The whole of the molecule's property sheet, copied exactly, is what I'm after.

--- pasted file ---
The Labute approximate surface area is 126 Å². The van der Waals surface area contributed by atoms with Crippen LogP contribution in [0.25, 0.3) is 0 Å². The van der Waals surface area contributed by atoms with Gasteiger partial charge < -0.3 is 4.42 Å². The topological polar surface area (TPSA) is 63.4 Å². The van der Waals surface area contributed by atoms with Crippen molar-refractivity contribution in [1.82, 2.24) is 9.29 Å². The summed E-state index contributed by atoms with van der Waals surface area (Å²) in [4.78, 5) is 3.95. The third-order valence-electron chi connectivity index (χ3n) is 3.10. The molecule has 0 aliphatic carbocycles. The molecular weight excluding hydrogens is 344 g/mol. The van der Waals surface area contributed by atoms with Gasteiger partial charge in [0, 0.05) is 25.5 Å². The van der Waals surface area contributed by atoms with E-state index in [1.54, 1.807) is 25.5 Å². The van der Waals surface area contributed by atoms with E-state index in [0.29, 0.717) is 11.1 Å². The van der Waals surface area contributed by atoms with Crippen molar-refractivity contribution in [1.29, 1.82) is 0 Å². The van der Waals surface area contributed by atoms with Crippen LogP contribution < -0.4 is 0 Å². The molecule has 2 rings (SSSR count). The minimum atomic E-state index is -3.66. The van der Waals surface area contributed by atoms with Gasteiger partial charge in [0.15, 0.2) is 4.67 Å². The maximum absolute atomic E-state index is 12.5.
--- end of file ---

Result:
The Labute approximate surface area is 126 Å². The van der Waals surface area contributed by atoms with Crippen LogP contribution in [0.25, 0.3) is 0 Å². The van der Waals surface area contributed by atoms with Gasteiger partial charge < -0.3 is 4.42 Å². The topological polar surface area (TPSA) is 63.4 Å². The van der Waals surface area contributed by atoms with Crippen molar-refractivity contribution in [1.82, 2.24) is 9.29 Å². The summed E-state index contributed by atoms with van der Waals surface area (Å²) in [4.78, 5) is 3.95. The third-order valence-electron chi connectivity index (χ3n) is 3.10. The molecule has 0 aliphatic carbocycles. The molecular weight excluding hydrogens is 344 g/mol. The van der Waals surface area contributed by atoms with Gasteiger partial charge in [0, 0.05) is 25.5 Å². The van der Waals surface area contributed by atoms with E-state index in [1.54, 1.807) is 25.5 Å². The van der Waals surface area contributed by atoms with E-state index in [0.29, 0.717) is 11.1 Å². The van der Waals surface area contributed by atoms with Crippen molar-refractivity contribution in [1.29, 1.82) is 0 Å². The van der Waals surface area contributed by atoms with Crippen LogP contribution < -0.4 is 0 Å². The molecule has 2 rings (SSSR count). The minimum atomic E-state index is -3.66. The van der Waals surface area contributed by atoms with Gasteiger partial charge in [0.15, 0.2) is 4.67 Å². The maximum absolute atomic E-state index is 12.5.